Whose round is it anyway?

Taskize Fintech, Operations, Technology

When an asset manager and a banker meet for a festive drink, who puts their card behind the bar? Traditionally, bankers have shown appreciation for business directed their way over the previous 12 months. More recently, greater regulatory scrutiny of costs and fees has required every penny be accounted for. This leaves the banker with less to be grateful for, and fewer ways of earning it. For the asset manager, it requires a rethink of operating infrastructures and even business models.

Having relied on the sell-side for multiple services, covering transaction processing and reporting, asset managers must now handle much tougher regulatory obligations with much lower levels of support from banks.

For decades, asset managers have bought and sold assets using tools, technology and information supplied by their brokers, leaving themselves operationally light and nimble, but open to charges of over-dependence on suppliers and potential conflicts of interest. This has been tempered more recently by greater regulatory scrutiny of supplier relationships and operational oversight, and scandals such as the recent collapse of Neil Woodford’s empire will ensure there is no let-up.

Banking reforms might have grabbed more headlines overall, but the buy-side is being hit just as hard. Having relied on the sell-side for multiple services, covering transaction processing and reporting, asset managers must now handle much tougher regulatory obligations with much lower levels of support from banks. This means, for example, many are starting from scratch when adjusting to the operational challenges implicit in new rules for trading uncleared derivatives.

Uncleared margin rules (UMR) have been rolled out gradually1, starting with the biggest global banks and brokers in September 2016, with only the largest buy-side firms captured in September 2019’s fourth wave. In July, sensitivity to buy-side challenges led regulators to delay compliance for the smallest among the fifth wave cohort by 12 months to September 2021, albeit leaving around 350 firms – representing 3,600 counterpart relationships – to comply by September 20202.

Prior to the July announcement, ISDA warned the final phases of the roll-out would lead to an “untenable rush of demand on market resources” due to the volume of firms impacted. “This will result in significant operational and technology builds in a relatively short space of time,” the trade association observed.

For global banks and brokers, posting initial margin (IM) under UMR involved a considerable upgrade of existing processes. But migration of regulatory IM to the buy-side introduces multiple new issues and requirements, encompassing documentation, segregation and custodial relationships, collateral management and funding, margin calculation, and dispute management processes.

The ability to collaborate and communicate effectively with a wide set of counterparties will not only help firms resolve margin disputes and access collateral, but also support ongoing business model flexibility.

This checklist is undoubtedly daunting, but for many it’s just the tip of the iceberg. Combined with the search for yield and other regulatory priorities such as the Securities Financing Transactions Regulation, UMR is encouraging buy-side firms to undertake a fundamental inventory reappraisal. To achieve the visibility, connectivity and flexibility needed to access and optimise collateral assets on a real-time and enterprise-wide basis – both for IM purposes and to tap securities lending revenues – asset managers are exploring cost-effective supporting infrastructure options.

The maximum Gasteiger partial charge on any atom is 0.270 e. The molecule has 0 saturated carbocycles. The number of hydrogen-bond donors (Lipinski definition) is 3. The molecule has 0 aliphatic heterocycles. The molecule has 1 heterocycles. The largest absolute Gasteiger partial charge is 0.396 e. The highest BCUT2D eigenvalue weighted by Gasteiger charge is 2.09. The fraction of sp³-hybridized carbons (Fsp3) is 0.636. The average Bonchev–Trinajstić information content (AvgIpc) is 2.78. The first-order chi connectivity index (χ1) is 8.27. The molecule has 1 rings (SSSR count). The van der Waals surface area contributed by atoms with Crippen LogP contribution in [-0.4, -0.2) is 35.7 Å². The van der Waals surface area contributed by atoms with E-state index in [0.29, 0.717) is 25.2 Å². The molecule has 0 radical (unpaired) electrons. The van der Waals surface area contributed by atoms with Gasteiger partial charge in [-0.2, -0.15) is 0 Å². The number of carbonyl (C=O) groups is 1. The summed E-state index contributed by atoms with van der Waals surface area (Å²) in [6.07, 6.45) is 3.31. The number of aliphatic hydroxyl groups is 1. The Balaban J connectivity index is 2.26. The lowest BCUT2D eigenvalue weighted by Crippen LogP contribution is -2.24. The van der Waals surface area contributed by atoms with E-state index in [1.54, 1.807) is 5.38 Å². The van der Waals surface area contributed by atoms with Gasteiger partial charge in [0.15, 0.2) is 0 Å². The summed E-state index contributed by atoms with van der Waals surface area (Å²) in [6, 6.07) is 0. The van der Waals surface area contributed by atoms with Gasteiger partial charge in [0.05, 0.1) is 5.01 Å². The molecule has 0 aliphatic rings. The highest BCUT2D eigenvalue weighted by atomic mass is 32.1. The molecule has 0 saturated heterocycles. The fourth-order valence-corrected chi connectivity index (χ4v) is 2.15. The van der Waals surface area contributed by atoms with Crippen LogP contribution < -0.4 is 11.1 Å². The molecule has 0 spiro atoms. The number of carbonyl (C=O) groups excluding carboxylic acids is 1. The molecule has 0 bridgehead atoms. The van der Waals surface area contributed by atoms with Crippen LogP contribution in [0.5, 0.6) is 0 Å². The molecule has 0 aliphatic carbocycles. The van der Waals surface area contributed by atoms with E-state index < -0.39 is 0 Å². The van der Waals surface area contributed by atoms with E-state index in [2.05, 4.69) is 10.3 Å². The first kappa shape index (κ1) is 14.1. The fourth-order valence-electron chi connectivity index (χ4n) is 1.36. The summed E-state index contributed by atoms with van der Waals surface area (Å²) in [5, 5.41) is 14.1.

Even those focused in UMR deadlines face significant operational risks. With hundreds of counterparties gradually getting to grips with new margin calculation models, the volume of margin disputes is expected to multiply, especially as regulatory guidance is not always comprehensive or consistent. The sell-side has coordinated its use of margin models via process standardisation and common reconciliation middleware. But this only minimises disputes rather than eliminates them and may not be accessible to all buy-side firms. As ISDA notes, “Absent margin reconciliation services, dispute management will be an operationally burdensome and impractical task across multiple counterparty relationships.”

Traditional levels of reliance on the sell-side are no longer an option. Not only are regulators scrutinising outsourcing arrangements more closely; brokers may have less appetite or capacity to get involved in the minutiae of complex resolution processes, given the scope for miscalculation, disagreement and conflict.

Further, developments in derivatives regulation reflect a wider new reality in which asset managers are taking greater ownership of their operating infrastructures, investing wisely in a flexible, open but robust underlying frameworks that allow them to partner with best-of-breed technology providers. This can help to implement solutions to standardise the margin calculation process, ideally as part of an end-to-end workflow that also tackles the exceptions and disputes that inevitably arise despite attempts at full automation. The ability to collaborate and communicate effectively with a wide set of counterparties will not only help firms resolve margin disputes and access collateral, but also support ongoing business model flexibility.

Strategic investments in technology, operations and infrastructure can address these regulatory challenges, but also position asset managers to deliver long-term value to investors. Before long, they might even starting paying for their own drinks.


1. Compliance with UMR started in September 2016 and will complete with the sixth wave in September 2021.
2. According to an analysis by the International Swaps and Derivatives Association (ISDA).